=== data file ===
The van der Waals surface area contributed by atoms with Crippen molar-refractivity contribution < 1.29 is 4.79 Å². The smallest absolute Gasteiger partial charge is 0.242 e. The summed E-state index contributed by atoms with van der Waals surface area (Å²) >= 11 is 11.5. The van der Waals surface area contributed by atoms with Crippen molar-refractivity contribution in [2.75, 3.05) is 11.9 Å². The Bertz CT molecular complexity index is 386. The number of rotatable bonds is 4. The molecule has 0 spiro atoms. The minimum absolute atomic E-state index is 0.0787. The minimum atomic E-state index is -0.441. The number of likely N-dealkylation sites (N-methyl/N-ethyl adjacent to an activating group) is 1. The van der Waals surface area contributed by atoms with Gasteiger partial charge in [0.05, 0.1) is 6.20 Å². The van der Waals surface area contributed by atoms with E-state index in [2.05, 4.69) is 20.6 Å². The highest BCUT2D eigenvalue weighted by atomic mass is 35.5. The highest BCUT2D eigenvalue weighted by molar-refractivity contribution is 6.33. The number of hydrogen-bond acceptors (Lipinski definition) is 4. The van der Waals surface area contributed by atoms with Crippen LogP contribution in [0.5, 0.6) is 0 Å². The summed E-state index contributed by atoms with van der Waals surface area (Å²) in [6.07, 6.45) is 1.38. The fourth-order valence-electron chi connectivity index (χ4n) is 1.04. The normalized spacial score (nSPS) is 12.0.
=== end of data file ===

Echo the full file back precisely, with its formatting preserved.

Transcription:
The van der Waals surface area contributed by atoms with Crippen molar-refractivity contribution < 1.29 is 4.79 Å². The smallest absolute Gasteiger partial charge is 0.242 e. The summed E-state index contributed by atoms with van der Waals surface area (Å²) >= 11 is 11.5. The van der Waals surface area contributed by atoms with Crippen molar-refractivity contribution in [2.75, 3.05) is 11.9 Å². The Bertz CT molecular complexity index is 386. The number of rotatable bonds is 4. The molecule has 0 spiro atoms. The minimum absolute atomic E-state index is 0.0787. The minimum atomic E-state index is -0.441. The number of likely N-dealkylation sites (N-methyl/N-ethyl adjacent to an activating group) is 1. The van der Waals surface area contributed by atoms with Gasteiger partial charge in [0.05, 0.1) is 6.20 Å². The van der Waals surface area contributed by atoms with E-state index in [2.05, 4.69) is 20.6 Å². The highest BCUT2D eigenvalue weighted by atomic mass is 35.5. The highest BCUT2D eigenvalue weighted by molar-refractivity contribution is 6.33. The number of hydrogen-bond acceptors (Lipinski definition) is 4. The van der Waals surface area contributed by atoms with Crippen LogP contribution in [0.5, 0.6) is 0 Å². The summed E-state index contributed by atoms with van der Waals surface area (Å²) in [6.07, 6.45) is 1.38. The fourth-order valence-electron chi connectivity index (χ4n) is 1.04. The normalized spacial score (nSPS) is 12.0.